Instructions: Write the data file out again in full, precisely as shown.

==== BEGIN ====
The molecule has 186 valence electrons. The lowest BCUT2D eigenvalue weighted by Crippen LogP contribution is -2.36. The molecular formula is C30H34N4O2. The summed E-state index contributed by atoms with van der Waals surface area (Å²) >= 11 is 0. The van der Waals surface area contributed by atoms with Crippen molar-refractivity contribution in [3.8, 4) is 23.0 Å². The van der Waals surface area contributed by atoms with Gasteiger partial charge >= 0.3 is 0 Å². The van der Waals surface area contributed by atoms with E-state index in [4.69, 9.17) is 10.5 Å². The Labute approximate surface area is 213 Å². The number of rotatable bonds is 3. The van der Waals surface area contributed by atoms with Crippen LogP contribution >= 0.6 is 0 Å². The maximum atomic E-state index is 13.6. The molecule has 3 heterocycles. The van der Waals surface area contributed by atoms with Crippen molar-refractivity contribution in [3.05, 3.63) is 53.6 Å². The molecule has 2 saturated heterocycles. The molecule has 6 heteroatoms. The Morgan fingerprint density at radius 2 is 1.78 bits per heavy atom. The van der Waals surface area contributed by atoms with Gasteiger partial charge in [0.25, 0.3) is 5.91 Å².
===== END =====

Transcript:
The molecule has 186 valence electrons. The lowest BCUT2D eigenvalue weighted by Crippen LogP contribution is -2.36. The molecular formula is C30H34N4O2. The summed E-state index contributed by atoms with van der Waals surface area (Å²) >= 11 is 0. The van der Waals surface area contributed by atoms with Crippen molar-refractivity contribution in [3.8, 4) is 23.0 Å². The van der Waals surface area contributed by atoms with Gasteiger partial charge >= 0.3 is 0 Å². The van der Waals surface area contributed by atoms with E-state index in [4.69, 9.17) is 10.5 Å². The Labute approximate surface area is 213 Å². The number of rotatable bonds is 3. The van der Waals surface area contributed by atoms with Crippen LogP contribution >= 0.6 is 0 Å². The maximum atomic E-state index is 13.6. The molecule has 3 heterocycles. The van der Waals surface area contributed by atoms with Crippen molar-refractivity contribution in [3.05, 3.63) is 53.6 Å². The molecule has 2 saturated heterocycles. The molecule has 6 heteroatoms. The Morgan fingerprint density at radius 2 is 1.78 bits per heavy atom. The van der Waals surface area contributed by atoms with Gasteiger partial charge in [0.25, 0.3) is 5.91 Å².